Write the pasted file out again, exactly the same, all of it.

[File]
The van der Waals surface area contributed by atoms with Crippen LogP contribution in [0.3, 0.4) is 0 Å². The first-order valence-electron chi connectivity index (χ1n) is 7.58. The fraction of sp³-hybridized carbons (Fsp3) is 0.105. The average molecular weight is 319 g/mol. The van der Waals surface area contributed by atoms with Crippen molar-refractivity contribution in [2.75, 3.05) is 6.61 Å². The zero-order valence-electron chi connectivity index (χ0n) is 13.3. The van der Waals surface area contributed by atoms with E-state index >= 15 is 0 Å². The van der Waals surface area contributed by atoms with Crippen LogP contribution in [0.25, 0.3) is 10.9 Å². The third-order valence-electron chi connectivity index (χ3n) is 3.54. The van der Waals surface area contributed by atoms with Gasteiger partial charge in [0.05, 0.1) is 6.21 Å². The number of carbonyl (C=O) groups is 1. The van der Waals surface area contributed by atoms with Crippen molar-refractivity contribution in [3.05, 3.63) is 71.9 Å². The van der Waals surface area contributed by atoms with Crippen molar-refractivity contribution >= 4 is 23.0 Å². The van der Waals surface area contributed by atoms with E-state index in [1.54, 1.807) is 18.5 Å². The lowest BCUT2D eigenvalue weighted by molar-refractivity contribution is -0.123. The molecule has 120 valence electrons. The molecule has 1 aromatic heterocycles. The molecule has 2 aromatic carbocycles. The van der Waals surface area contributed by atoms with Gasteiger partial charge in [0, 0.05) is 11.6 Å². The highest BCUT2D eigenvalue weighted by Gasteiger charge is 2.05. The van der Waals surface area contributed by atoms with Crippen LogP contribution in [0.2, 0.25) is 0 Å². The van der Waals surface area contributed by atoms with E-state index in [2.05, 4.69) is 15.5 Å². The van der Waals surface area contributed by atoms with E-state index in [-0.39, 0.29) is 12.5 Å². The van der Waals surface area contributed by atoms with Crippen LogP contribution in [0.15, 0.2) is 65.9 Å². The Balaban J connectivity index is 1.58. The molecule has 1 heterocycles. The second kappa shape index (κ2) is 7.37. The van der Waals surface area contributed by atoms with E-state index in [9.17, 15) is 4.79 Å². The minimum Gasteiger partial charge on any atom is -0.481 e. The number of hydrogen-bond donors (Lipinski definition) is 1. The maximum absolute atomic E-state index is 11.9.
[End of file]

The van der Waals surface area contributed by atoms with Crippen LogP contribution in [0.3, 0.4) is 0 Å². The first-order valence-electron chi connectivity index (χ1n) is 7.58. The fraction of sp³-hybridized carbons (Fsp3) is 0.105. The average molecular weight is 319 g/mol. The van der Waals surface area contributed by atoms with Crippen molar-refractivity contribution in [2.75, 3.05) is 6.61 Å². The zero-order valence-electron chi connectivity index (χ0n) is 13.3. The van der Waals surface area contributed by atoms with E-state index >= 15 is 0 Å². The van der Waals surface area contributed by atoms with Crippen LogP contribution in [0.25, 0.3) is 10.9 Å². The third-order valence-electron chi connectivity index (χ3n) is 3.54. The van der Waals surface area contributed by atoms with Gasteiger partial charge in [0.05, 0.1) is 6.21 Å². The number of carbonyl (C=O) groups is 1. The van der Waals surface area contributed by atoms with Crippen molar-refractivity contribution in [3.05, 3.63) is 71.9 Å². The van der Waals surface area contributed by atoms with Crippen molar-refractivity contribution >= 4 is 23.0 Å². The van der Waals surface area contributed by atoms with E-state index in [1.54, 1.807) is 18.5 Å². The lowest BCUT2D eigenvalue weighted by molar-refractivity contribution is -0.123. The molecule has 120 valence electrons. The molecule has 1 aromatic heterocycles. The molecule has 2 aromatic carbocycles. The van der Waals surface area contributed by atoms with Gasteiger partial charge in [0, 0.05) is 11.6 Å². The highest BCUT2D eigenvalue weighted by Gasteiger charge is 2.05. The van der Waals surface area contributed by atoms with Crippen LogP contribution in [0.2, 0.25) is 0 Å². The van der Waals surface area contributed by atoms with E-state index in [2.05, 4.69) is 15.5 Å². The van der Waals surface area contributed by atoms with E-state index in [-0.39, 0.29) is 12.5 Å². The van der Waals surface area contributed by atoms with Crippen LogP contribution in [0.15, 0.2) is 65.9 Å². The Balaban J connectivity index is 1.58. The molecule has 1 heterocycles. The second kappa shape index (κ2) is 7.37. The van der Waals surface area contributed by atoms with E-state index in [9.17, 15) is 4.79 Å². The minimum Gasteiger partial charge on any atom is -0.481 e. The number of hydrogen-bond donors (Lipinski definition) is 1. The maximum absolute atomic E-state index is 11.9.